Speed Reads

biden prime-time address

Biden calls on Americans to get vaccinated, says he 'will not relent until we beat this virus'

On Thursday night, exactly one year after the World Health Organization declared the coronavirus a global pandemic, President Biden spoke to the nation about what Americans have gone through collectively since then, offering cautious optimism.

As of Thursday, at least 527,726 Americans have died of the coronavirus, more than the number of deaths in World War I, World War II, the Vietnam War, and 9/11 combined. "A year ago, no one could have imagined what we were about to go through, but now we're coming through it," Biden said. "It's a shared experience that binds us together as a nation. We are bound together by the loss and the pain in the days that have gone by. We're also bound together by the hope and the possibilities in the days in front of us."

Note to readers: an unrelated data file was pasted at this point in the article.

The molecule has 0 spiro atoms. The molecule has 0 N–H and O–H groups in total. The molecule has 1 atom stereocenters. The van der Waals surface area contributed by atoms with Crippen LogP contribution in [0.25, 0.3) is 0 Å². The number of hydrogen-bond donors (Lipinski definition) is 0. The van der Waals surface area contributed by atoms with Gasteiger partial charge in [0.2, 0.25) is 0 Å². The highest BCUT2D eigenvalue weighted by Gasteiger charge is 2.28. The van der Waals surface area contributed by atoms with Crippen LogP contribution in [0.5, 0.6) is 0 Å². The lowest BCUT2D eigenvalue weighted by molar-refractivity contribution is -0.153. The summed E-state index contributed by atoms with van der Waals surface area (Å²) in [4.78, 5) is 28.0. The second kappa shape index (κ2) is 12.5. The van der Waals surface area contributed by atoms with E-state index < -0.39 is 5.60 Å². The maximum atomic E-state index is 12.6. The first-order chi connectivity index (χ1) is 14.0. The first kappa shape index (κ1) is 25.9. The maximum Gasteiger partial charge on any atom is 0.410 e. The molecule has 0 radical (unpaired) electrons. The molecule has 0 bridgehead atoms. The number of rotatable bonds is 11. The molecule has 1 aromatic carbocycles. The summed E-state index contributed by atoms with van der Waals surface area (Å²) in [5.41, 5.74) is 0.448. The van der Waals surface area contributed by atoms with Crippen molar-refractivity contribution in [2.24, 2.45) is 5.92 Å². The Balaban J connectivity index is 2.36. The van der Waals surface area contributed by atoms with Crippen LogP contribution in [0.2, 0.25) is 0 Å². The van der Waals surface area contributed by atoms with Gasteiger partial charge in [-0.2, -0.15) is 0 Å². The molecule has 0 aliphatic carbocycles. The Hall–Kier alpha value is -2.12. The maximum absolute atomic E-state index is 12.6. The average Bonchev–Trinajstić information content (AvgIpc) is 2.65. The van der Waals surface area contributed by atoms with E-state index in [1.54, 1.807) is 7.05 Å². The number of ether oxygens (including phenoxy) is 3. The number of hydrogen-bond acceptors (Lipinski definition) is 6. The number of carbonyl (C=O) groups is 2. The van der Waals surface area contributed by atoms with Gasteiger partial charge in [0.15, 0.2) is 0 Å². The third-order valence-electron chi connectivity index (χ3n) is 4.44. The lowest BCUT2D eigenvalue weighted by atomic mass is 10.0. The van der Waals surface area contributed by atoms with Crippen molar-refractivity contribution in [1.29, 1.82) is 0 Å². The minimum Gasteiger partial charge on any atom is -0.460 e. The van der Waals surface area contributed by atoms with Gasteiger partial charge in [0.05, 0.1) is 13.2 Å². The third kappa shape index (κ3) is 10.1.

Biden's goal was for 100 million vaccines to be delivered in his first 100 days in office, and he announced the country is on track to hit that number early, on his 60th day in office. Biden said he has also directed states to make every adult eligible for the vaccine by May 1, and announced the mobilization of more vaccinators and the creation of a new federal website that will help people set up vaccination appointments.

"I promise I will do everything in my power, I will not relent, until we beat this virus," Biden said. "But I need every American to do their part. That's not hyperbole. I need you to get vaccinated when it's your turn." If people get vaccinated and continue to wear masks and social distance, there is "a good chance" small gatherings can take place on July 4. Biden cautioned that a lot might happen between now and then, as there are new virus variants spreading.

Now is not the time to let up, Biden said. Americans have lost a lot — loved ones, friends, businesses, time — but "America is coming back," he promised. He praised the "extraordinary" measures that led to coronavirus vaccines being developed, manufactured, and distributed quickly, and said it is his "fervent prayer for our country" that "after what we went through, we'll come together as one people, one nation, one America. I believe we can, and we will."